At her home bettycrocker.com she reminds us, “Since 1921 when Betty Crocker began answering questions about baking by letter, she’s been working to teach people to cook. From letters and radio to cookbooks and television to the establishment of BettyCrocker.com, her aim has stayed true. Home cooks have come to rely on Betty for her helpfulness, trustworthiness and quality. From cooking fundamentals to clever shortcuts made possible thanks to her dependable products, Betty continues to inspire home cooks across the world.”
Betty Croker inspiration abounds. People love Betty from all walks of life. We’ve briefly shared our love for Betty and now we have a visiting female writer who shares her memories about Betty Crocker.
Noelle C. Nelson, Ph.D. is an internationally respected psychologist, author and seminar leader. She believes that we can accomplish great things, whether in business, at work or at home, when we connect with the value in ourselves and in others.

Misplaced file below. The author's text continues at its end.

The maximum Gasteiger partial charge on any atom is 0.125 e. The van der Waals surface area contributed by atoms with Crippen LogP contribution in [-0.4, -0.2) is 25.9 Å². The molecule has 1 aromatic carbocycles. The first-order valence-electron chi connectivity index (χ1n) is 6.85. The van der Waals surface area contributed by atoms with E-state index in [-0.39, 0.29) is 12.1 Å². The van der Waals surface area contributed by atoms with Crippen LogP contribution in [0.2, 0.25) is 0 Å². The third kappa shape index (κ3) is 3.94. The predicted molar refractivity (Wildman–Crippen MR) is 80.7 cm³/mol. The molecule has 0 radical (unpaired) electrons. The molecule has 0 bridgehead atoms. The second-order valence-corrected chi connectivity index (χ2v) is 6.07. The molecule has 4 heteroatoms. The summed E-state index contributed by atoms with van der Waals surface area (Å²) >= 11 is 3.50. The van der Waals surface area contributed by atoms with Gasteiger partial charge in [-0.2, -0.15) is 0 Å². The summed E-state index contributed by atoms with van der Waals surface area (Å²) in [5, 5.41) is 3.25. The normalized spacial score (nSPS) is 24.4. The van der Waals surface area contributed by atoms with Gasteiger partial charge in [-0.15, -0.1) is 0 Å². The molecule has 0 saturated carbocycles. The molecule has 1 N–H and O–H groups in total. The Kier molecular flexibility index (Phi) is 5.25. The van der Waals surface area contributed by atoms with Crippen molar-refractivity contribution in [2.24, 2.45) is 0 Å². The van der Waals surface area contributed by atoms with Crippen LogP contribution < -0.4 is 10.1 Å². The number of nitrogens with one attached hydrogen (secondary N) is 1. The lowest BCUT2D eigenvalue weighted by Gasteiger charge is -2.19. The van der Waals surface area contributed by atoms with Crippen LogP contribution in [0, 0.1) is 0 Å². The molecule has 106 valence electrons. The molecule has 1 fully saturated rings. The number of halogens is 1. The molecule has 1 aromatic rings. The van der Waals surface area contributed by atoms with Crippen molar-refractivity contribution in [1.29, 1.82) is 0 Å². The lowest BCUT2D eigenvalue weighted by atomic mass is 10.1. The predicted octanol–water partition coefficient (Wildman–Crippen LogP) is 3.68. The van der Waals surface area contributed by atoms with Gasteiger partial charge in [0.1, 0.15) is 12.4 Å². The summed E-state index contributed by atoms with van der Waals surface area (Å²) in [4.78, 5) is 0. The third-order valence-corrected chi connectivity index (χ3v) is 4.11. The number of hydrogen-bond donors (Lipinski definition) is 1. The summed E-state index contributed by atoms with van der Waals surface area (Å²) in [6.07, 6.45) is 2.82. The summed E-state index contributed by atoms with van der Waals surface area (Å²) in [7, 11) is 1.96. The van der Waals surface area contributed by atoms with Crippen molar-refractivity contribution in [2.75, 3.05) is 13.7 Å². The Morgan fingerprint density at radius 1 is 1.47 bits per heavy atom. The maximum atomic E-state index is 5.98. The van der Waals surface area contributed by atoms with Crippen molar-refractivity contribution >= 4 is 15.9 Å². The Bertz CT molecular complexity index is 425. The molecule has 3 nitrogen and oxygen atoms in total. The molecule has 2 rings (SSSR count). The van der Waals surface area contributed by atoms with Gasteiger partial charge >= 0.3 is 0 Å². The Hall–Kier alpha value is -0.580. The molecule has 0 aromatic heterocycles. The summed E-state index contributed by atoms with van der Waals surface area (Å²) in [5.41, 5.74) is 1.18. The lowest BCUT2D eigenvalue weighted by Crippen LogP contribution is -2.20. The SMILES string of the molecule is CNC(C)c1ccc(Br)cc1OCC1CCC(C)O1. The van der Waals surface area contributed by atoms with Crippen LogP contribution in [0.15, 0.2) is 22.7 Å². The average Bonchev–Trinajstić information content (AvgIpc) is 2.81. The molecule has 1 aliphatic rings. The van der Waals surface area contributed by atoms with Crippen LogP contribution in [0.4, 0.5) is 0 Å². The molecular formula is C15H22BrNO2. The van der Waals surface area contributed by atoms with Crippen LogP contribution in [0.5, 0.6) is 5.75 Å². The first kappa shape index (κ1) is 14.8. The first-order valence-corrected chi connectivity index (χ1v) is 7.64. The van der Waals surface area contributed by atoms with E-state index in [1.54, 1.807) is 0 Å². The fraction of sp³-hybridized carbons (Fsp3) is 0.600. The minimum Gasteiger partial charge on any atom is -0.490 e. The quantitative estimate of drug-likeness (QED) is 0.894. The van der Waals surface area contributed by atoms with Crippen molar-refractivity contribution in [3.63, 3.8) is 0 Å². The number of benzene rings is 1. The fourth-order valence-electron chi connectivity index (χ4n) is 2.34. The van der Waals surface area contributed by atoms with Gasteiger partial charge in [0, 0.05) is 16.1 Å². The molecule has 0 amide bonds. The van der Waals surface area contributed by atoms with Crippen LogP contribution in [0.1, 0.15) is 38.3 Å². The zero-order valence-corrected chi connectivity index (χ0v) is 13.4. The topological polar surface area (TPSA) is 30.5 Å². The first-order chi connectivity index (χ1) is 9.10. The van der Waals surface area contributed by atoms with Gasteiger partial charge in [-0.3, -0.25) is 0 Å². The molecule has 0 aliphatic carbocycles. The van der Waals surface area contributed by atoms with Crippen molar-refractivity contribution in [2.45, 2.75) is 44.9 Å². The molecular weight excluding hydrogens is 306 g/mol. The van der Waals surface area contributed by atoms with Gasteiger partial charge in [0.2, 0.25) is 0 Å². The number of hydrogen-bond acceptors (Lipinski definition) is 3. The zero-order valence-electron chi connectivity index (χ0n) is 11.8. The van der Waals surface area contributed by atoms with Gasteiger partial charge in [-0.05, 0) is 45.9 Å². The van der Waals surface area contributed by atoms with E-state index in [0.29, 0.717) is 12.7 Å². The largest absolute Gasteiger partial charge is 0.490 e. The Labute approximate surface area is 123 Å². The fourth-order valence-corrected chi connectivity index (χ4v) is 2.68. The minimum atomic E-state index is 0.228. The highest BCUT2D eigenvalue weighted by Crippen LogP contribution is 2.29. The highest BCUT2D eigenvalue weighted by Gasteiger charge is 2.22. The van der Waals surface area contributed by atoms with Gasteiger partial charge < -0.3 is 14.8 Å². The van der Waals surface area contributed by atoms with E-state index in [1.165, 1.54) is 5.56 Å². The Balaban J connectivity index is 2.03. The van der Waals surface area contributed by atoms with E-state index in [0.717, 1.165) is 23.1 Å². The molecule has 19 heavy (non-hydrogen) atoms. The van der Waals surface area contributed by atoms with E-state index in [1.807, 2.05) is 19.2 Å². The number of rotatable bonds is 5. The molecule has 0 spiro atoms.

Dr. Nelson holds advanced degrees in clinical psychology from the United States International University (M.S., Ph.D.) and sociology degrees from the University of California at Los Angeles (B.A.) and the Sorbonne, Paris (Maitrise, Doctorat 3eme Cycle). She is a member of the National Honor Society of Psychology, the American Society of Trial Consultants and the American Psychological Association.
Here is her loving memories regarding Betty.
What Would Betty Crocker Do?
Some of you may remember who Betty Crocker was. For those of you who don’t, Betty Crocker was a fictional character, created in the 1920s to give a friendly face to cooking and baking products. She was a cultural icon right through the mid-90s. To many over the decades, she represented kindness and goodness personified.
A dear friend of mine’s dad was an exec with General Mills, which owned the Betty Crocker name and likeness. He had a company portrait of “Ms. Crocker” on his home office wall. Whenever one of his children would act up or say something deemed inappropriate, their mother would ask: “What would Betty Crocker do?” The errant child knew immediately what that meant. Betty Crocker certainly wouldn’t say or do whatever misbehavior the child exhibited. It was a surprisingly effective disciplining technique that my friend has never forgotten.